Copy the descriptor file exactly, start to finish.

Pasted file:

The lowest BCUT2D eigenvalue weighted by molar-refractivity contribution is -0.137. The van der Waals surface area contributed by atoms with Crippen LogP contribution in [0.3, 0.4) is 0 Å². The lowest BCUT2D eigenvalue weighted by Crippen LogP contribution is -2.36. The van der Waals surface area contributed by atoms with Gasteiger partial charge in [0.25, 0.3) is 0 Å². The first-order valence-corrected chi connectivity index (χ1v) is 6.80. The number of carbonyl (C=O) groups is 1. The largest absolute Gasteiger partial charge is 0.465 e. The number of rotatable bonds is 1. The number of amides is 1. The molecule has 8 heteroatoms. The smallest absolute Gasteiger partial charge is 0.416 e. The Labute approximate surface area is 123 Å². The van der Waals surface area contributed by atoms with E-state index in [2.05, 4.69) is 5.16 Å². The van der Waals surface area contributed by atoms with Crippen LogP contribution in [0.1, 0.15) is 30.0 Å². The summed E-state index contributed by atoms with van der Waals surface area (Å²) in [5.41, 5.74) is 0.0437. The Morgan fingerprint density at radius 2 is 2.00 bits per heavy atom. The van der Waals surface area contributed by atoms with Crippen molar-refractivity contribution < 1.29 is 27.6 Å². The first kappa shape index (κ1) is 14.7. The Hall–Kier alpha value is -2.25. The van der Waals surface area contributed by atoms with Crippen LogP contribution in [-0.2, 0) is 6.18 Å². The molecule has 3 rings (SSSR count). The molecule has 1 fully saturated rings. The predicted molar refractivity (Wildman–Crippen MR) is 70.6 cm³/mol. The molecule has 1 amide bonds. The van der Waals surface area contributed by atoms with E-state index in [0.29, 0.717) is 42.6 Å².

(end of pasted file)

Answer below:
The lowest BCUT2D eigenvalue weighted by molar-refractivity contribution is -0.137. The van der Waals surface area contributed by atoms with Crippen LogP contribution in [0.3, 0.4) is 0 Å². The lowest BCUT2D eigenvalue weighted by Crippen LogP contribution is -2.36. The van der Waals surface area contributed by atoms with Gasteiger partial charge in [0.25, 0.3) is 0 Å². The first-order valence-corrected chi connectivity index (χ1v) is 6.80. The number of carbonyl (C=O) groups is 1. The largest absolute Gasteiger partial charge is 0.465 e. The number of rotatable bonds is 1. The number of amides is 1. The molecule has 8 heteroatoms. The smallest absolute Gasteiger partial charge is 0.416 e. The Labute approximate surface area is 123 Å². The van der Waals surface area contributed by atoms with E-state index in [2.05, 4.69) is 5.16 Å². The van der Waals surface area contributed by atoms with Crippen LogP contribution in [0.1, 0.15) is 30.0 Å². The summed E-state index contributed by atoms with van der Waals surface area (Å²) in [5.41, 5.74) is 0.0437. The Morgan fingerprint density at radius 2 is 2.00 bits per heavy atom. The van der Waals surface area contributed by atoms with Crippen molar-refractivity contribution < 1.29 is 27.6 Å². The first kappa shape index (κ1) is 14.7. The Hall–Kier alpha value is -2.25. The van der Waals surface area contributed by atoms with Crippen LogP contribution in [-0.2, 0) is 6.18 Å². The molecule has 3 rings (SSSR count). The molecule has 1 fully saturated rings. The predicted molar refractivity (Wildman–Crippen MR) is 70.6 cm³/mol. The molecule has 1 amide bonds. The van der Waals surface area contributed by atoms with E-state index in [0.29, 0.717) is 42.6 Å².